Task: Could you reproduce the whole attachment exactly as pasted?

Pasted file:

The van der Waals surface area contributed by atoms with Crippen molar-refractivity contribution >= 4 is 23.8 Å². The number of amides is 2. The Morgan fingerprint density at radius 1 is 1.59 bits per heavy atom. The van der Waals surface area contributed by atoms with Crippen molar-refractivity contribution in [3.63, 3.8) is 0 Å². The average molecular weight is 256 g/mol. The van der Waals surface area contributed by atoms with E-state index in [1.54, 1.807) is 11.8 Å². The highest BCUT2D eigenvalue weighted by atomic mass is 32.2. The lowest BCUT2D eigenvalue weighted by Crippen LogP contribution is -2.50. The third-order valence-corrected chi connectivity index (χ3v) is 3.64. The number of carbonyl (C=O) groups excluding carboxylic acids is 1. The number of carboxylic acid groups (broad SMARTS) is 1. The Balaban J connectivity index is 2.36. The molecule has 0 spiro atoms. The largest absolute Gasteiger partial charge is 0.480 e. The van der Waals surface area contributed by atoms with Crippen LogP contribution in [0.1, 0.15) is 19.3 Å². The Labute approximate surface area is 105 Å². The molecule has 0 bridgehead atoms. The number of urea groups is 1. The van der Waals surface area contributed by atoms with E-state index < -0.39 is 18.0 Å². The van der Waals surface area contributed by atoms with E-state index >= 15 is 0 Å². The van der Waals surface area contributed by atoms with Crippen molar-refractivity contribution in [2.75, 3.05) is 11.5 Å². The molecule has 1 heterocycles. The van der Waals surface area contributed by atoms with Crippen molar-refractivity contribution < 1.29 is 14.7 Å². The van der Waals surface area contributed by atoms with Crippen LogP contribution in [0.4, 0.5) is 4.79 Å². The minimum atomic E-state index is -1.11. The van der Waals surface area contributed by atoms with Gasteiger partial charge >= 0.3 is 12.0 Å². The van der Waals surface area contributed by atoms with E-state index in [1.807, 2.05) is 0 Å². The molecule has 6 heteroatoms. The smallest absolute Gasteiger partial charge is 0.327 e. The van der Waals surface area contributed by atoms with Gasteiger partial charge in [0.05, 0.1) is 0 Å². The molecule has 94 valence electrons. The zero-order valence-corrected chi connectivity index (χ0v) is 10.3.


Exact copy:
The van der Waals surface area contributed by atoms with Crippen molar-refractivity contribution >= 4 is 23.8 Å². The number of amides is 2. The Morgan fingerprint density at radius 1 is 1.59 bits per heavy atom. The van der Waals surface area contributed by atoms with Crippen molar-refractivity contribution in [3.63, 3.8) is 0 Å². The average molecular weight is 256 g/mol. The van der Waals surface area contributed by atoms with E-state index in [1.54, 1.807) is 11.8 Å². The highest BCUT2D eigenvalue weighted by atomic mass is 32.2. The lowest BCUT2D eigenvalue weighted by Crippen LogP contribution is -2.50. The third-order valence-corrected chi connectivity index (χ3v) is 3.64. The number of carbonyl (C=O) groups excluding carboxylic acids is 1. The number of carboxylic acid groups (broad SMARTS) is 1. The Balaban J connectivity index is 2.36. The molecule has 0 spiro atoms. The largest absolute Gasteiger partial charge is 0.480 e. The van der Waals surface area contributed by atoms with Crippen LogP contribution in [0.1, 0.15) is 19.3 Å². The Labute approximate surface area is 105 Å². The molecule has 0 bridgehead atoms. The number of urea groups is 1. The van der Waals surface area contributed by atoms with E-state index < -0.39 is 18.0 Å². The van der Waals surface area contributed by atoms with E-state index >= 15 is 0 Å². The van der Waals surface area contributed by atoms with Crippen molar-refractivity contribution in [2.75, 3.05) is 11.5 Å². The molecule has 1 heterocycles. The van der Waals surface area contributed by atoms with Crippen molar-refractivity contribution < 1.29 is 14.7 Å². The van der Waals surface area contributed by atoms with Crippen LogP contribution in [0.4, 0.5) is 4.79 Å². The minimum atomic E-state index is -1.11. The van der Waals surface area contributed by atoms with Gasteiger partial charge >= 0.3 is 12.0 Å². The van der Waals surface area contributed by atoms with E-state index in [1.807, 2.05) is 0 Å². The molecule has 6 heteroatoms. The smallest absolute Gasteiger partial charge is 0.327 e. The van der Waals surface area contributed by atoms with Gasteiger partial charge in [0.05, 0.1) is 0 Å². The molecule has 94 valence electrons. The zero-order valence-corrected chi connectivity index (χ0v) is 10.3.